“What Happened, Miss Simone?” was largely driven by the huge amount of archival concert video, television appearances, publicity stills and scanned personal photos and documents that the archivists had collected. They maintained a detailed database with metadata about the assets. I created custom metadata fields in FCP X and wrote a Python script to convert our existing database records into FCPXML (the XML metadata format for FCP X) and then matched the records with the low resolution files on our SAN. I imported these FCPXML files into FCP X and applied keywords to the all the footage. We grouped keywords into folders such as "People" or "Year" or "Songs", so that way we would have multiple ways to view the material.

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Using Compressor is the standard workflow for conforming archival material at Outpost Digital. We conformed it all in Compressor to bring it to a standard ProRes 422 HQ, 1080p at 23.98 fps and then brought it into FCP X. We ended up getting so much archival in different frame sizes and frame rates and wanted the flexibility to choose between Nearest Frame/ Motion Adaptive/ Motion Compensated retiming while preserving duration.  We also had some videos come in with strange pixel aspect ratios and Compressor let us fine tune these to the standard 1920 x 1080. 

We approached all the footage on a clip-by-clip basis in an attempt to preserve the quality while conforming to 23.98 fps. One of our edge cases was some gorgeous footage from a filmmaker who worked in North Carolina in the 1930s, H. Lee Waters. He shot lots of silent footage in African-American neighbourhoods that we used to illustrate Nina's childhood. The footage was shot at 18 frames per second and, on top of that, some if it also needed to be time-stretched.

We used Optical Flow quality for a lot of time-stretched retiming in FCP X and it worked really well. We would often conform archival material in Compressor, cut it into FCP X, apply Optical Flow and render that speed change out of FCP X as a new clip.  We did color in DaVinci Resolve and VFX and online in Autodesk Smoke, so that was the best workflow to make sure that what the editor and director had seen in the offline edit carried all the way into the final deliverable.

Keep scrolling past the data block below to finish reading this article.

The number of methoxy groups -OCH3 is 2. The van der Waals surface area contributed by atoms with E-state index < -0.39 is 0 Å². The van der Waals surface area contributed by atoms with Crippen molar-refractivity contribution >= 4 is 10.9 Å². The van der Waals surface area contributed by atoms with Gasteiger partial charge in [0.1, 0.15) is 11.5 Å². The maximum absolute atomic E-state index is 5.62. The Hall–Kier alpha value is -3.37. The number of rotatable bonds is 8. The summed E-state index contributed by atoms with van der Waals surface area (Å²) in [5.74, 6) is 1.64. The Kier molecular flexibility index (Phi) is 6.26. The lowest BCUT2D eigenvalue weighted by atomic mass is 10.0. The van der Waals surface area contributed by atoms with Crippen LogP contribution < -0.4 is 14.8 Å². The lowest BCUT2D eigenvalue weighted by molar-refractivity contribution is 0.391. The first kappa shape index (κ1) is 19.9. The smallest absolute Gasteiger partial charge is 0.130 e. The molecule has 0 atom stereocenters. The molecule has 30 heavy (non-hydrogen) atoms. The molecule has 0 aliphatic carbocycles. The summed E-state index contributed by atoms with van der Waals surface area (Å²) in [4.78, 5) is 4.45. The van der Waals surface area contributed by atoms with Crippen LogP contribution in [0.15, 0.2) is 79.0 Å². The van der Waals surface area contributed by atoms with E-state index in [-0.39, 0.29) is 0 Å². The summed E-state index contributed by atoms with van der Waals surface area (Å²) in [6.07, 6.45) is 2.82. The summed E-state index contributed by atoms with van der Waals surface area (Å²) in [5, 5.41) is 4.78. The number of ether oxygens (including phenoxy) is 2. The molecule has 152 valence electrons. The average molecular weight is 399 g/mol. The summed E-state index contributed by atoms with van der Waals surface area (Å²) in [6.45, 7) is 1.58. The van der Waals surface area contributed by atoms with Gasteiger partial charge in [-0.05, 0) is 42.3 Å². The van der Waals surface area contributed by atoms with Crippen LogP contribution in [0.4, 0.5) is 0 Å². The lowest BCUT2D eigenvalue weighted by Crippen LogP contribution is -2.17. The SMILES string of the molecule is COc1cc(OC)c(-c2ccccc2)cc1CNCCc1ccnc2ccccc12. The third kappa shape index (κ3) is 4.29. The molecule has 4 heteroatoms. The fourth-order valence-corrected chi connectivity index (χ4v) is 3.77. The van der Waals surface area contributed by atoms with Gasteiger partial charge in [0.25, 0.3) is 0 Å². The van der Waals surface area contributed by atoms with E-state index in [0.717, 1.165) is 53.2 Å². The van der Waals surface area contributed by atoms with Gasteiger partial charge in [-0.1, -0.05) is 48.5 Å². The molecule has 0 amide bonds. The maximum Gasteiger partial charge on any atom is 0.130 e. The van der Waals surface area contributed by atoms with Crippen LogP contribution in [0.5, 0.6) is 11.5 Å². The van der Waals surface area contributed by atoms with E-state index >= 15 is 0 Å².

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The Ken Burns effect ended up being the trickiest effect to work with since there aren't any controls to allow you to fine-tune the starting and ending points, just the red-and-green-rectangle in the onscreen controls. This was a particular problem when we received the masters for the stills, which often came in at different dimensions than our proxy and meant having to re-create the move as closely as we could.  We cut Oprah’s Master Class in FCP X also, but our workflow there was different. The moves on stills were done by a graphics artist in another application so the difficulties didn't apply.  

I had been diligent about applying roles to all of the material as I imported it, which helped to reduce the amount of time to organize audio for our sound mixer. I used Marquis X2Pro to generate an AAF which worked perfectly ProTools for the final mix.

Once I conformed all of the archival in Compressor and cut it back into the timeline, I exported an FCPXML to import into Resolve for the final color grade.

Going in we definitely had some concerns on how FCP X would work in delivering a feature-length, archival-heavy documentary, but we were pleasantly surprised with how well FCP X fit into our standard post-production workflow.

 

We wish Joshua and the team the best of luck for The Oscars on February the 28th 2016.